How To Prevent Identity Theft
Identity theft has a significant consequence on your personal life or business. Fortunately, there are several steps you can take to prevent its occurrence. They include:
- Shred unwanted documents. Before discarding confidential documents and other information, ensure it is properly shredded
- Use strong passwords. Use strong and unique passwords to protect your personal and business information. It is recommended to create different passwords for multiple accounts.
- Periodically monitor your credit report. It is advisable to regularly monitor your bank and credit report for any anomalies.
- Exercise caution online. You should only browse and share personal information on secure websites and trusted connections to prevent cybercrime.
- Secure your personal information. Your confidential documents, Social Security number, and bank account information should be kept in a secure location away from prying eyes.
How to Report Identity Theft
If you are a victim of identity theft, you should take the following steps:
- File a report with the Federal Trade Commission (FTC) online or on the phone at 1-877-438-4338.
- Contact any of the three credit reporting agencies (Equifax, Experian, and TransUnion) and request that a fraud alert be placed on your credit report. This will help notify lenders to confirm your identity before approving any credit request.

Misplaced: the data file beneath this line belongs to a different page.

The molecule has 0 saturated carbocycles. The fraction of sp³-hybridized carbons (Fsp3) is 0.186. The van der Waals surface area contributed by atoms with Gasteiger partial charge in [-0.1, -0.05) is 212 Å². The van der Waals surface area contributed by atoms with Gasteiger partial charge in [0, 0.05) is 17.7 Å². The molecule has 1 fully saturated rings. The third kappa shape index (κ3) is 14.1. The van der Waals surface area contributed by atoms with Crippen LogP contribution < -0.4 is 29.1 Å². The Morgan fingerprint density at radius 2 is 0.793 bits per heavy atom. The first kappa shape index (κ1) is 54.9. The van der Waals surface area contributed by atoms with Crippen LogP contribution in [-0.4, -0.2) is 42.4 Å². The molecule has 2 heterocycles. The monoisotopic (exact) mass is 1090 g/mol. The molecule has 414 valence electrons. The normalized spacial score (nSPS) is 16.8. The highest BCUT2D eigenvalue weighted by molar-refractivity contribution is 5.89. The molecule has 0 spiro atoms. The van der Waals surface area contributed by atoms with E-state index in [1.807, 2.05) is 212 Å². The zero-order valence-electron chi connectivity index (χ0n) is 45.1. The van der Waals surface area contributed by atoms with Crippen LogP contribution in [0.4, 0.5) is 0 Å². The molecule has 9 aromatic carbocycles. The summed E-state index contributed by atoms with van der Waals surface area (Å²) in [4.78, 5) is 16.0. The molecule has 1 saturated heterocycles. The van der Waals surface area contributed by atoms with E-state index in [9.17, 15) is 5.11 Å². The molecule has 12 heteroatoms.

- Notify your bank and credit card companies to report any anomalies with your statements and transactions.
- You can also notify other agencies, such as the Internal Revenue Service, Department of Motor Vehicles, and Social Security Administration if you believe your identity has been used for fraudulent activities.
- Report identity theft to the police to document the fraud.
There are several victim assistance programs available to victims of identity theft. They include:
- Identity Theft Resource Center (ITRC). The ITRC is an organization that provides free assistance, including personalized case management, credit and identity restoration, and resources to help prevent such occurrences in the future.
- Federal Trade Commission. The FTC also provides a step-by-step recovery plan, sample letters and forms to send to creditors and lenders, and assistance from identity theft specialists.
- Credit reporting agencies. Experian, Equifax, and TransUnion also provide free credit restoration and monitoring.
Protect Yourself from Identity Theft
Identity theft comes with several long-term consequences for individuals and corporate agencies. When thieves and cybercriminals get access to your confidential and sensitive information, it could lead to unauthorized financial transactions, the leaking of trade secrets, the opening of new credit cards, and many more.
To avoid falling victim to identity theft, you should proactively ensure you properly shred discarded documents, encrypt your login details, and securely protect your information against breaches and hacks.